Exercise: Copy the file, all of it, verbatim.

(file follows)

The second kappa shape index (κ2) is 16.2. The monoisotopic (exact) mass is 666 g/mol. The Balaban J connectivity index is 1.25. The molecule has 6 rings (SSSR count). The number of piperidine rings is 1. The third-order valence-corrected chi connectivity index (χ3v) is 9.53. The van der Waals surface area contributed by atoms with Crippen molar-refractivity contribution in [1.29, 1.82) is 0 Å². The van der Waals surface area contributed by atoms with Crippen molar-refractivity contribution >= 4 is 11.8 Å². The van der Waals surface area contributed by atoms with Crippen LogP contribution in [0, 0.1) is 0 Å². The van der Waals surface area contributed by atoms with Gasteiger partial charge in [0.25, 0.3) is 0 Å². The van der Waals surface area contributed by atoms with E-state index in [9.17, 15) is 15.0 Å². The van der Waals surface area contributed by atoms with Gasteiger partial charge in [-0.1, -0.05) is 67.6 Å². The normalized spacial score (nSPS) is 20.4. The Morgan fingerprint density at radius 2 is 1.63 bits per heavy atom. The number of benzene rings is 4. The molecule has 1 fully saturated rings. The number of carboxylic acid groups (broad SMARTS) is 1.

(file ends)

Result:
The second kappa shape index (κ2) is 16.2. The monoisotopic (exact) mass is 666 g/mol. The Balaban J connectivity index is 1.25. The molecule has 6 rings (SSSR count). The number of piperidine rings is 1. The third-order valence-corrected chi connectivity index (χ3v) is 9.53. The van der Waals surface area contributed by atoms with Crippen molar-refractivity contribution in [1.29, 1.82) is 0 Å². The van der Waals surface area contributed by atoms with Crippen molar-refractivity contribution >= 4 is 11.8 Å². The van der Waals surface area contributed by atoms with Crippen LogP contribution in [0, 0.1) is 0 Å². The van der Waals surface area contributed by atoms with Gasteiger partial charge in [0.25, 0.3) is 0 Å². The van der Waals surface area contributed by atoms with E-state index in [9.17, 15) is 15.0 Å². The van der Waals surface area contributed by atoms with Gasteiger partial charge in [-0.1, -0.05) is 67.6 Å². The normalized spacial score (nSPS) is 20.4. The Morgan fingerprint density at radius 2 is 1.63 bits per heavy atom. The number of benzene rings is 4. The molecule has 1 fully saturated rings. The number of carboxylic acid groups (broad SMARTS) is 1.